Updated July 16, 2012

A Happy Holiday Season Means Staying Out of Debt

Read more about Holiday Shopping Trends

Six percent of consumers, 14.1 million adults, are still carrying last year’s holiday debt according to a recent survey by Consumer Reports. Additionally, the same survey indicates more people are using credit cards for holiday shopping—53 percent compared with 47 for the previous year. That equals a whole lotta debt and accrued interest.

Here’s how to have a merrier and less stressful holiday season, both during and after the festivities.

Take Advantage of Reward Programs

Get the Most for Your Money

  • Use your rewards and points for holiday shopping, and try to get rewards and points while doing your holiday shopping. With that said, make sure you keep track of when your rewards expire.
  • If you sign up for a new card, try to get one that offers a generous sign-on or spending bonuses—if interests rates and other terms are reasonable, of course. If you already have a lot of debt or a ton of other cards, this might not be for you.
  • See if your credit card offers cash back or gift card partner programs for shopping at certain retailers. These often include brick-and-mortar and online locations.
  • If possible, use one card for your rewards to get the maximum benefit of more cash back or points.

Shop Responsibly

  • Check your current interest rates on your card(s). If it is higher than you thought, this could mean significant interest accruals. If this is the case, call your credit card issuer to see if you can get it reduced.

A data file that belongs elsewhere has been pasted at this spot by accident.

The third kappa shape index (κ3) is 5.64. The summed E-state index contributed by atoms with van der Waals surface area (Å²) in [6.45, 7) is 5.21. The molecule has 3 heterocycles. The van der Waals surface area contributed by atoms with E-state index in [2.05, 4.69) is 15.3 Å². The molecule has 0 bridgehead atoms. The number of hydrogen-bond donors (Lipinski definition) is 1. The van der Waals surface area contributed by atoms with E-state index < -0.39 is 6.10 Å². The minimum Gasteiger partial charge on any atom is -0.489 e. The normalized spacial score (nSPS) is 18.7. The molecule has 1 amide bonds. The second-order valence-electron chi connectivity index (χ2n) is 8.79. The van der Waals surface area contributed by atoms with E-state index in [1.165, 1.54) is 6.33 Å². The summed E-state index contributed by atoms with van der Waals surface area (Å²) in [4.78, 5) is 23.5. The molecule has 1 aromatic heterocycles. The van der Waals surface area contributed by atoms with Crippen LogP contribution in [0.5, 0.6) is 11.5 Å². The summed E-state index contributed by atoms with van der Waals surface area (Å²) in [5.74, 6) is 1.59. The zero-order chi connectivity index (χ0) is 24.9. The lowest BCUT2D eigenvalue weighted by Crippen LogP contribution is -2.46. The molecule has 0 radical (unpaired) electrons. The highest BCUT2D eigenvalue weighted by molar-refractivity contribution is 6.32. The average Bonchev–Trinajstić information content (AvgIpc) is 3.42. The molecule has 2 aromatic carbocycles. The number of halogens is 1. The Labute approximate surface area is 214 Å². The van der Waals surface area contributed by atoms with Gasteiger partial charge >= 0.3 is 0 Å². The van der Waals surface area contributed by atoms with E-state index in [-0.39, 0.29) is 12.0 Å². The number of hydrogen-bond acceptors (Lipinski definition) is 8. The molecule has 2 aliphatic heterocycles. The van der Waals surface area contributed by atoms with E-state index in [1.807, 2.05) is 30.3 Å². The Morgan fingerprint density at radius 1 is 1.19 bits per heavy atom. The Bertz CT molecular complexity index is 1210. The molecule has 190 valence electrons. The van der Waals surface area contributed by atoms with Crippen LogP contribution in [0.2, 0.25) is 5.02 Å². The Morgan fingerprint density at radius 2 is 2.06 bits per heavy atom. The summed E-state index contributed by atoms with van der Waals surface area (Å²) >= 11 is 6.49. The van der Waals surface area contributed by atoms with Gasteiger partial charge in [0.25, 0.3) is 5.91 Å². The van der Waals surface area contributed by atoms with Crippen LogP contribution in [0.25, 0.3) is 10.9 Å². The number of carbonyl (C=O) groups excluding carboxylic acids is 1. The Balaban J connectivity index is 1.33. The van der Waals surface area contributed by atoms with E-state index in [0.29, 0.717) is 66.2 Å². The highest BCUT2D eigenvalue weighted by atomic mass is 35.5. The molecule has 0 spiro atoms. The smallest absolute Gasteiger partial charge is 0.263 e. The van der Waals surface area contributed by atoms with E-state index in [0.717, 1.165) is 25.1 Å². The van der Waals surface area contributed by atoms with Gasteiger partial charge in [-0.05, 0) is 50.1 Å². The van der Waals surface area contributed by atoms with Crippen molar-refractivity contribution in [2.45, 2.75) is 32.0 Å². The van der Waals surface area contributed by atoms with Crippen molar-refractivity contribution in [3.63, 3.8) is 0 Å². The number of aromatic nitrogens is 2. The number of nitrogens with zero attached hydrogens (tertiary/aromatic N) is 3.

• Make a budget and stick with it. If you can’t stay within budget, or just can’t control your spending, it’s better to use cash for your holiday purchases. The psychology behind using real tangible dollars is a strong and often effective deterrent from overspending. If you’re one of the six percent carrying last year’s debt—this means you.

  • Scale back by buying fewer gifts, or lower ticket high quality gifts instead of several big ticket items. Or, if you’re used to buying for everyone you know or splurging on new game consoles for all 16 nieces and nephews, for example, you may want to rethink your strategy.

  • Don’t create debt you can’t pay off before the holidays are over or within few months or so max.

  • Keep your FICO score, often called your credit score, strong and healthy. This helps keep your interest rates from skyrocketing. Plus, by keeping these categories healthy, you’ll likely avoid penalties as well. According to myFICO.com, here are the top five key factors that determine your credit score.
    1. Payment history – What types of debt accounts do you have? Do you pay your bills on time?
    2. Amounts owed – How much debt do you owe? How many loans do you have? What percentage of your credit limit do you use? Experts often advise staying within 30 percent of your credit limit.
    3. Length of credit history – How long have you had this credit card and when did you last use it?
    4. New credit – What about any recent accounts or new debt?
    5. Types of credit used – How many accounts do you have? What types?

Be Creative

If all else fails, you can reduce your spending—and incurred debt—by being creative.

  • Make some of your holiday gifts. This can be crafts such as pottery or gift baskets catered to your recipients tastes.
  • Create personalized chore cards to donate your time to help friends or family members babysit, pet sit, or help with household chores and errands.
  • Volunteer time for causes you care about—a soup kitchen, animal sanctuary, and more.
  • Regift unopened gifts, as long as you can avoid offending anyone and it’s something the new recipient will love.

With these tips, you should be able to have a happier, less indebted holiday season. Remember, if you have trouble staying out of debt, take extra measures to make sure you don’t overspend, such as using cash or prepaid cards. Get creative if you have to. Remember it’s a season of sharing, not excess.

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